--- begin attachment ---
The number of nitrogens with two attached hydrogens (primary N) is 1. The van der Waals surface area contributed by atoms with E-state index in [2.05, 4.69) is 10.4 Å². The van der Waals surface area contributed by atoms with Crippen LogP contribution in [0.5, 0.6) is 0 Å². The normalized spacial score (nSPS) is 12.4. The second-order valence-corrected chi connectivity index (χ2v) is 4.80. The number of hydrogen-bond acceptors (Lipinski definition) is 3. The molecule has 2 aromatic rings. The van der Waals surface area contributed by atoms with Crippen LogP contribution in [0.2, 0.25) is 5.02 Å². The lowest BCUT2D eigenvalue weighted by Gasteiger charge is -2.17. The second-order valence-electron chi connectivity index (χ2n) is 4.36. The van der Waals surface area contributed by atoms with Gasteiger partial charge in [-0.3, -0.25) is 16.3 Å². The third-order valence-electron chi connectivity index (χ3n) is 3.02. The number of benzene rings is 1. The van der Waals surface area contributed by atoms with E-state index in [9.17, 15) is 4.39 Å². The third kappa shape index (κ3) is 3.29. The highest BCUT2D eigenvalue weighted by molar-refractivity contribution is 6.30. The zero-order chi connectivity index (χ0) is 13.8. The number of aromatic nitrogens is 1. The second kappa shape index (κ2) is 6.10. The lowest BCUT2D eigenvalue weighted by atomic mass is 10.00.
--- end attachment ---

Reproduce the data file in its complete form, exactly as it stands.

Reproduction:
The number of nitrogens with two attached hydrogens (primary N) is 1. The van der Waals surface area contributed by atoms with E-state index in [2.05, 4.69) is 10.4 Å². The van der Waals surface area contributed by atoms with Crippen LogP contribution in [0.5, 0.6) is 0 Å². The normalized spacial score (nSPS) is 12.4. The second-order valence-corrected chi connectivity index (χ2v) is 4.80. The number of hydrogen-bond acceptors (Lipinski definition) is 3. The molecule has 2 aromatic rings. The van der Waals surface area contributed by atoms with Crippen LogP contribution in [0.2, 0.25) is 5.02 Å². The lowest BCUT2D eigenvalue weighted by Gasteiger charge is -2.17. The second-order valence-electron chi connectivity index (χ2n) is 4.36. The van der Waals surface area contributed by atoms with Gasteiger partial charge in [-0.3, -0.25) is 16.3 Å². The third-order valence-electron chi connectivity index (χ3n) is 3.02. The number of benzene rings is 1. The van der Waals surface area contributed by atoms with E-state index in [9.17, 15) is 4.39 Å². The third kappa shape index (κ3) is 3.29. The highest BCUT2D eigenvalue weighted by molar-refractivity contribution is 6.30. The zero-order chi connectivity index (χ0) is 13.8. The number of aromatic nitrogens is 1. The second kappa shape index (κ2) is 6.10. The lowest BCUT2D eigenvalue weighted by atomic mass is 10.00.